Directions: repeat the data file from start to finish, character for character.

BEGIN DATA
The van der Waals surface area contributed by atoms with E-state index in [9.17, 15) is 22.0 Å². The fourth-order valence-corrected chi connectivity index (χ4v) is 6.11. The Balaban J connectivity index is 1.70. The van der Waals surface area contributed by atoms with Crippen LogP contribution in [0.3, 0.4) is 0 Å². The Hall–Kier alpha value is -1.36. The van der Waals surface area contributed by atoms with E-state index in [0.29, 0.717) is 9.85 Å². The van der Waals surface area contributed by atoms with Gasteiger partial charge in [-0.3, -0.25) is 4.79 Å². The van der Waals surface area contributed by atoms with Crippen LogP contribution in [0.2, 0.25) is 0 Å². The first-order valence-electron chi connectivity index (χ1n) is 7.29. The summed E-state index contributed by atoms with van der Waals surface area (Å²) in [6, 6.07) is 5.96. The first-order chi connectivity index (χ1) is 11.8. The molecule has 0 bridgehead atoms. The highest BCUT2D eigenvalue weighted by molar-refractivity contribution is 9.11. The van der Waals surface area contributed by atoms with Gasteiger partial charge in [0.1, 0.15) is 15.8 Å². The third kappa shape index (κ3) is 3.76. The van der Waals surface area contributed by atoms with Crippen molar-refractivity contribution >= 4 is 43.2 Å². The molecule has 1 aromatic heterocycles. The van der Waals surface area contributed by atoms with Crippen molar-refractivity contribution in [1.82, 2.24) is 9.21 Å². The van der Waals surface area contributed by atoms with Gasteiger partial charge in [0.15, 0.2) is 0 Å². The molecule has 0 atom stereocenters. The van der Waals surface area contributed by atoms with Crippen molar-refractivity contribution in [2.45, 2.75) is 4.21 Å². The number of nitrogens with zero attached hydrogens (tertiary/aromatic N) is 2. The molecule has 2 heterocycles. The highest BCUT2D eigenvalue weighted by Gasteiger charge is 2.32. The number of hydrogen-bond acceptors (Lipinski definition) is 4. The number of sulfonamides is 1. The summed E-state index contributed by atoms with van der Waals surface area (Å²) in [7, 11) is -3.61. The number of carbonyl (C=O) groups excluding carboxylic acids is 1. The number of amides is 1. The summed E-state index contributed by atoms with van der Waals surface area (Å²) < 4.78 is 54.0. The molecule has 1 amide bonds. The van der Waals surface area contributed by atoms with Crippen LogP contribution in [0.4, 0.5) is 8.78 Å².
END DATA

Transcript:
The van der Waals surface area contributed by atoms with E-state index in [9.17, 15) is 22.0 Å². The fourth-order valence-corrected chi connectivity index (χ4v) is 6.11. The Balaban J connectivity index is 1.70. The van der Waals surface area contributed by atoms with Crippen LogP contribution in [0.3, 0.4) is 0 Å². The Hall–Kier alpha value is -1.36. The van der Waals surface area contributed by atoms with E-state index in [0.29, 0.717) is 9.85 Å². The van der Waals surface area contributed by atoms with Gasteiger partial charge in [-0.3, -0.25) is 4.79 Å². The van der Waals surface area contributed by atoms with Crippen LogP contribution in [0.2, 0.25) is 0 Å². The first-order valence-electron chi connectivity index (χ1n) is 7.29. The summed E-state index contributed by atoms with van der Waals surface area (Å²) in [6, 6.07) is 5.96. The first-order chi connectivity index (χ1) is 11.8. The molecule has 0 bridgehead atoms. The highest BCUT2D eigenvalue weighted by molar-refractivity contribution is 9.11. The van der Waals surface area contributed by atoms with Gasteiger partial charge in [0.1, 0.15) is 15.8 Å². The third kappa shape index (κ3) is 3.76. The van der Waals surface area contributed by atoms with Crippen molar-refractivity contribution >= 4 is 43.2 Å². The molecule has 1 aromatic heterocycles. The van der Waals surface area contributed by atoms with Crippen molar-refractivity contribution in [1.82, 2.24) is 9.21 Å². The van der Waals surface area contributed by atoms with Gasteiger partial charge in [0.15, 0.2) is 0 Å². The molecule has 0 atom stereocenters. The van der Waals surface area contributed by atoms with Crippen molar-refractivity contribution in [2.45, 2.75) is 4.21 Å². The number of nitrogens with zero attached hydrogens (tertiary/aromatic N) is 2. The molecule has 2 heterocycles. The highest BCUT2D eigenvalue weighted by Gasteiger charge is 2.32. The number of hydrogen-bond acceptors (Lipinski definition) is 4. The number of sulfonamides is 1. The summed E-state index contributed by atoms with van der Waals surface area (Å²) in [7, 11) is -3.61. The number of carbonyl (C=O) groups excluding carboxylic acids is 1. The number of amides is 1. The summed E-state index contributed by atoms with van der Waals surface area (Å²) < 4.78 is 54.0. The molecule has 1 amide bonds. The van der Waals surface area contributed by atoms with Crippen LogP contribution in [0.4, 0.5) is 8.78 Å².